Reports: NewSpace firm launched four satellites – without permission
With NewSpace companies garnering headlines by completing previously unthinkable feats, one could be forgiven for thinking that these forward-focused startups could do little wrong. Recent events have shown this same “can do” attitude can be pushed too far.
As noted, entities that were held back for decades have surged to the forefront of space efforts and proven they can do everything they said they can do, upending entire industries in the process.
However, there was an ever-present concern for what might happen should one of these startups throw caution to the wind and cut a corner in an effort to achieve their objectives. Many felt it was a matter of “when,” and not “if,” such an event would come to pass. Now, as NewSpace companies continue to leap forward, it seems as if that specter of concern has been realized.
On January 12, 2018, India’s Polar Satellite Launch Vehicle (PSLV) lifted off on a mission to deliver the indigenous Cartosat-2 Earth-observation satellite, along with 30 smaller co-passengers, to a Sun-synchronous orbit. Among the manifest were four satellites — SpaceBee-1, 2, 3, and 4 — attributed to an unnamed U.S.-based operator.
Though the operator was not disclosed, the micro satellites’ description closely matched that of hardware from California-based Swarm Technologies. The NewSpace company sought approval from the Federal Communications Commission (FCC) to launch the diminutive spacecraft aboard the PSLV, with its application outlining the parameters of the technology demonstration.
The Indian Space Research Organization (ISRO) announced the deployment of the primary and secondary payloads at the conclusion of the mission, indicating that Swarm’s four satellites were successfully delivered to orbit. However, there was one small problem — the FCC never approved Swarm’s request.
The satellites should have never left the ground.
Circling Earth, in orbits ranging from hundreds of miles (kilometers) high to thousands, are more than 21,000 objects larger than 4 inches (10 centimeters) in size. These objects include satellites — both operational and defunct — along with the detritus from crewed and uncrewed missions alike, dating back to the start of the Space Age in 1958.
These items circle Earth at more than 18.5 miles (30 kilometers) per second and are tracked by ground-based radar systems. Knowing where these objects are located is important. Indeed, the International Space Station (ISS) regularly has to adjust its orbit to avoid collisions, or even close-calls, with orbital debris. Though collisions between objects in orbit are rare, they do happen.
In February of 2009, two satellites collided 490 miles (790 kilometers) over Siberia. The victims — a telecommunications satellite from Iridium and Russia’s Kosmos 2251 military commsat — destroyed each other in the first-of-its-kind event, creating a globe-circling debris cloud.
According to an article on Aerospace.org:
“The Aerospace Debris Analysis Response Team (DART) was immediately tasked by the U.S. Air Force’s Joint Space Operations Center to assess the event and the potential for risk to other satellite missions. The DART analysis predicted approximately 200,000 1-centimeter debris objects resulting from the collision, with some 3273 being large enough (10 centimeters or greater) to be tracked and therefore added to the resident space object catalog. Such objects are considered large enough to cause the destruction of another object, including active satellites—adding to the likelihood of a space-asset destructive chain reaction, the so-called Kessler syndrome.”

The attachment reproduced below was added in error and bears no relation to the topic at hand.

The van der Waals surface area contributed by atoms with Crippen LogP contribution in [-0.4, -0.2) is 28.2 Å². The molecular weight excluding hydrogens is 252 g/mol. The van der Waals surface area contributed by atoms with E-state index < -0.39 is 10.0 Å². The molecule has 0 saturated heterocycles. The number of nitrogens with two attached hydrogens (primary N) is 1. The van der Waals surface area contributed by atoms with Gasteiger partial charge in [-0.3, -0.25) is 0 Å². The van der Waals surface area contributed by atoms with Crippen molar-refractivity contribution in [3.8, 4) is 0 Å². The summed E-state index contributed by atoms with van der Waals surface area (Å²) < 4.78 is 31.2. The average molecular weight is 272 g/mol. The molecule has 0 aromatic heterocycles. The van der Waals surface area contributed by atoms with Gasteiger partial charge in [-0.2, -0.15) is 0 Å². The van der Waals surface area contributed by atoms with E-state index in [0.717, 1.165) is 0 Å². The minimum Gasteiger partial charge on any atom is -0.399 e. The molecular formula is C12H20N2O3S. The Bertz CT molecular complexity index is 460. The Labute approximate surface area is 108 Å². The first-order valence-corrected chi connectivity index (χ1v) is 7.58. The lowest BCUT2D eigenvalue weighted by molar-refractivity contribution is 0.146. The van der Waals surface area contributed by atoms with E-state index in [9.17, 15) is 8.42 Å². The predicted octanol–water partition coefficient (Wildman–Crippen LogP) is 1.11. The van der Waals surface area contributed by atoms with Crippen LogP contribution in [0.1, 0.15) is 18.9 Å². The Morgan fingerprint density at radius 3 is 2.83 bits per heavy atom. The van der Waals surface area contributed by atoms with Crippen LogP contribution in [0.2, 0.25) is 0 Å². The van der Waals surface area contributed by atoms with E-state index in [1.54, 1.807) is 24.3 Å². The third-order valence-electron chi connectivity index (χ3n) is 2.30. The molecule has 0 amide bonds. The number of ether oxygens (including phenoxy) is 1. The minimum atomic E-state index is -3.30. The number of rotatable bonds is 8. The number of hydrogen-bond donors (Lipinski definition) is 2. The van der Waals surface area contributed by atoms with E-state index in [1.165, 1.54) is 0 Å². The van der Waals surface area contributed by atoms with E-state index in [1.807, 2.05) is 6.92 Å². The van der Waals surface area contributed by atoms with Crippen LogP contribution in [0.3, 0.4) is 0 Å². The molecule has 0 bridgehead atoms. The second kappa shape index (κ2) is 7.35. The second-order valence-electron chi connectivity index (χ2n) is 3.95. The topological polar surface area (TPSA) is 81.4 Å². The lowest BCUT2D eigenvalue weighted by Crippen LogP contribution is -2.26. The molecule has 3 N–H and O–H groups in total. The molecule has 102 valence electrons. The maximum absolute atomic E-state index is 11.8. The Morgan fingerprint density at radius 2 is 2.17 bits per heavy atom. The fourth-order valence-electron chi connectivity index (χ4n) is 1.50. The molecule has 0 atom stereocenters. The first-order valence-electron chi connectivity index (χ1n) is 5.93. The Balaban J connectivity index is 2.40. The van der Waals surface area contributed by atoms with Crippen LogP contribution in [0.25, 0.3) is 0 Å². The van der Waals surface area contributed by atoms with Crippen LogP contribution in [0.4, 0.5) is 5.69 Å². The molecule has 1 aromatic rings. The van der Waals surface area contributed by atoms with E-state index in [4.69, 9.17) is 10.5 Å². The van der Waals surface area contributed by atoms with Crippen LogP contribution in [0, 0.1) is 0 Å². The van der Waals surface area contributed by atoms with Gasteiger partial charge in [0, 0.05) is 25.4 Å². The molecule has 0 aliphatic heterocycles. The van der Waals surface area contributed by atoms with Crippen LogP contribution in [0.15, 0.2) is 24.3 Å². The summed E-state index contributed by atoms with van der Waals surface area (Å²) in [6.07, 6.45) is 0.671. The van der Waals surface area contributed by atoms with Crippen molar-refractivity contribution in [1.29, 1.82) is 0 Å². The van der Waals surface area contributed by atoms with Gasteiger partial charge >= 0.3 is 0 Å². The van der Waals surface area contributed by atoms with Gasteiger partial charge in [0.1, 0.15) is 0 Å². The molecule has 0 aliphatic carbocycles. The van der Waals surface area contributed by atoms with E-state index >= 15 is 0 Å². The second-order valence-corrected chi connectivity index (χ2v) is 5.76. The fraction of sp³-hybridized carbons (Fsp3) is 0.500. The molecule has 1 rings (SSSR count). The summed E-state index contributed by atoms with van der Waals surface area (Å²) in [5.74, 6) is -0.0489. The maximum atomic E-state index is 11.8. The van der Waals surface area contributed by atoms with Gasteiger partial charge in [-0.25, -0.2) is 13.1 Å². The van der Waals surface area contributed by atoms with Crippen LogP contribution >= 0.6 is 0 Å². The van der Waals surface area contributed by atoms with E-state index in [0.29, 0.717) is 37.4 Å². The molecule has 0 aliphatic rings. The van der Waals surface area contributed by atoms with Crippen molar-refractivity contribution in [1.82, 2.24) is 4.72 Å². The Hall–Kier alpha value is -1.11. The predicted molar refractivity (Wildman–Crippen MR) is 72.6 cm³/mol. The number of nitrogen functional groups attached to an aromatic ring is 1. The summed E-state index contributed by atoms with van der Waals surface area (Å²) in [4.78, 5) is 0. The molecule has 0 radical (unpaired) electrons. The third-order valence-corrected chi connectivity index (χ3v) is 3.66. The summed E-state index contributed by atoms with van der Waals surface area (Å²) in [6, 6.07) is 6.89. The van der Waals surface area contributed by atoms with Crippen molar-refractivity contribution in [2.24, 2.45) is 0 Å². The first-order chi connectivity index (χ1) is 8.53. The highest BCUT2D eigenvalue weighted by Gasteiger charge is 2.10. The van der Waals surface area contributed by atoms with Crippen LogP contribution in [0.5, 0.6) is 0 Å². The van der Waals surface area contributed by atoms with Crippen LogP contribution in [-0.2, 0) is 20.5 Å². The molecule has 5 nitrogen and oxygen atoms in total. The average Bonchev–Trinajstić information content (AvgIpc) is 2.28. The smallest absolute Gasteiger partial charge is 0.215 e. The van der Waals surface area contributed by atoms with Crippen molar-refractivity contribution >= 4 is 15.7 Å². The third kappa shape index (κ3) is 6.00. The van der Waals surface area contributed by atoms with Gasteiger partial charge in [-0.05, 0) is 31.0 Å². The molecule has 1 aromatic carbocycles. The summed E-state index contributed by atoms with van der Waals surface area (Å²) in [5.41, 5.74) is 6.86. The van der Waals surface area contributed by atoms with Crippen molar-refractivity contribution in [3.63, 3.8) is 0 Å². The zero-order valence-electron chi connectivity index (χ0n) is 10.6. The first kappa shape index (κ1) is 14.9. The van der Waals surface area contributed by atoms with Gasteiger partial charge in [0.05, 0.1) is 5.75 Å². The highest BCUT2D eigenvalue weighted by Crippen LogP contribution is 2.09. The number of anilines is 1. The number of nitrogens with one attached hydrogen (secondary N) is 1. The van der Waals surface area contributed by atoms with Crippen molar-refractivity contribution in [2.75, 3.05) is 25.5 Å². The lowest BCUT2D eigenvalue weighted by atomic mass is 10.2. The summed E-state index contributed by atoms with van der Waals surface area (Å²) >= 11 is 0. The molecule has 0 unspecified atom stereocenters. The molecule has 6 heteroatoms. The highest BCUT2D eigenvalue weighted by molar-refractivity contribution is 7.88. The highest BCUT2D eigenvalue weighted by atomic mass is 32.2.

Making matters worst, Swarm’s satellites are too small to be reliably tracked. Measuring in at 4 by 4 by 1.1 inches (10 by 10 by 2.8 centimeters), the spacecraft may not be able to be tracked by ground-based radar and can present a collision hazard as their orbits decay over their projected nine year lifetime.
For this reason, the FCC declined Swarm’s request, noting:
“In the absence of tracking at the same level as available for objects of 10cm x 10 cm x 10 cm, and in the event of a conjunction with an operational spacecraft, the ability of operational spacecraft to reliably assess the need for and plan effective collision avoidance maneuvers will be reduced or eliminated. Accordingly, we cannot conclude that a grant of this application is in the public interest.”
At present, evidence suggests that Swarm allegedly ignored this and proceeded with their project without receiving approval. In fact, according to an article on IEEE.org, the FCC has revoked Swarm’s authorization for a future launch as it assesses the company’s apparent disregard for rules.
If investigations prove that Swarm Technologies did, in fact, launch these satellites without permission, it will mark the first-ever unauthorized commercial satellite launch.
While many cheer the benchmarks set by the NewSpace movement, this is a “first” that many hoped would never come to pass. Not only does it cast a shadow over the companies hoping to stake their claim to space-based operations, but it raises doubts on international launch providers’ ability, or desire, to comply with U.S. regulations.
Curt Godwin has been a fan of space exploration for as long as he can remember, keeping his eyes to the skies from an early age. Initially majoring in Nuclear Engineering, Curt later decided that computers would be a more interesting - and safer - career field. He's worked in education technology for more than 20 years, and has been published in industry and peer journals, and is a respected authority on wireless network engineering. Throughout this period of his life, he maintained his love for all things space and has written about his experiences at a variety of NASA events, both on his personal blog and as a freelance media representative.